Grieg forskerskole i interdisiplinære musikkstudier


There has not been added a translated version of this content. You can either try searching or go to the "area" home page to see if you can find the information there
Invited Speaker

Petter Frost Fadnes

Jazz-Japanisation and the role of the jazu kissa


The traditional coffeehouse – the jazu kissa or jazz kissaten – is a category of dedicated listening cafés only found on the Japanese islands; where the musical selection comes across as a carefully considered curation of the jazz canon. These one-of-a-kind cafés-sometimes-bars are meticulously constructed around vinyls as devotedly as theatres and concert halls pay attention to on-stage design, sound and lighting; comprising a full-blown experiential package for the senses towards its over-average dedicated listeners.

Through exploring the kissa as a public space for social listening, this paper finds new ways of exploring jazz-Japanisation. Shifting between historic references and contemporary life, the coffeehouse becomes the axis from which we can move outwards to catch the essences of Japanese performativity. In order to avoid Orientalist clichés, I will attempt to addresses as many perspectives of these ‘listening palaces’ as possible; ranging from postwar Americanism (authenticity, mimicry, emancipation, nostalgia, capitalism) to Japanisation of jazz as reauthentication (experimentalism, vernaculars, technology, urbanity), as well as foreign ‘interventions’ and external-come-internal views of Orientalism (expats and exotica).

Such diverging perspectives also brings up conflicts within a postwar Japan eager to progress (leave behind) as well as maintain (enclose) its cultural identities. The protected life of the jazu kissa is fascinating because it both permeates extreme nostalgia, as well as helps re-establish new perspectives on experimentalism and performative practices within the Japanese jazz/improv scene.

Key Questions

  • In what way are recordings (from the past), part in forming music cultures (in the present)?
  • Can the old tradition of the Japanese kissa teach us something about listening as a social activity today?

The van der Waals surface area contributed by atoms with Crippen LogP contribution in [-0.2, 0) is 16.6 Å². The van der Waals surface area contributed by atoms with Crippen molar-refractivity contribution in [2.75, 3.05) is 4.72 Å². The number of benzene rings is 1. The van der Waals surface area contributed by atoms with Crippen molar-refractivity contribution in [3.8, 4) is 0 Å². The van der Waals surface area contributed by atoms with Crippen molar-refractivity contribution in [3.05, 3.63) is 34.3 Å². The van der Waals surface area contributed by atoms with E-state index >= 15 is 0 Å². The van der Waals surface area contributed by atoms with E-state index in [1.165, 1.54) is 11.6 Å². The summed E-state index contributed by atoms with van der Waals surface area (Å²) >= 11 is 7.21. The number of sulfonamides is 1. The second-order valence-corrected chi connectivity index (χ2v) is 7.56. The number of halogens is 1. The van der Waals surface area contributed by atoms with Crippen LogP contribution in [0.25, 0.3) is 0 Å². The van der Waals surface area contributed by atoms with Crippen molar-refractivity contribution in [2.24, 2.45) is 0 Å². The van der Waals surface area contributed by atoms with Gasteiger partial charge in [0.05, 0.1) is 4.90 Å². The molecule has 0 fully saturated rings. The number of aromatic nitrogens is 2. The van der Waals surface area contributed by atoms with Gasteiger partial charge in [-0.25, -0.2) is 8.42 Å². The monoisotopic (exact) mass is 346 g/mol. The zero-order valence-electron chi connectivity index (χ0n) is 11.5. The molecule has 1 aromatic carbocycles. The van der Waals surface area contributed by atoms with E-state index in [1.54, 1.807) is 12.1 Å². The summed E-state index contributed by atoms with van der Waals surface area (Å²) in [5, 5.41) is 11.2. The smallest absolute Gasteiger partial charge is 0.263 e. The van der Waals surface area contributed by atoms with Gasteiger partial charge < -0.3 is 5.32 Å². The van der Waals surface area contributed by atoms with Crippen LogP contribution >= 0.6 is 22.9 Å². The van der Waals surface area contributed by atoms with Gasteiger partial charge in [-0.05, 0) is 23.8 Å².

Recommended Reading

  • Hosokawa, Shuhei. 2016. "The swinging phonograph in a hot teahouse: Sound technology and the emergence of the jazz community in prewar Japan." In Sound, space and sociality in modern Japan, edited by Joseph D Hankins and Carolyn S. Stevens, 108-126. New York: Routledge.

  • Novak, David. 2008. "2,5×6 metres of space: Japanese music coffeehouses and experimental practices of listening." Popular Music 27 (1):15-34.


Dr Petter Frost Fadnes

With a parallel career in performance and academia, Frost Fadnes’ research interest is centered on improvisational thinking within a practical context, specifically looking at improvisational processes through musical performance. His overall mission is to demystify improvisational music-making, and reveal the musical thought within the performance. As a saxophone player, Frost Fadnes is active much of the year with The Geordie Approach – mixing acoustic and electronically manipulated sounds – in addition to the quartet Mole, and the Stavanger-based collective Kitchen Orchestra.Frost Fadnes has published on a wide range of performance related topics, such as jazz collectives, cultural factories, film scoring, jazz for young people and improvisational pedagogy. He is Associate Professor and Assistant Dean of Research at the Faculty of Performing Arts, University of Stavanger, and former principal investigator for the HERA-funded research project Rhythm Changes: Jazz Cultures and European Identities.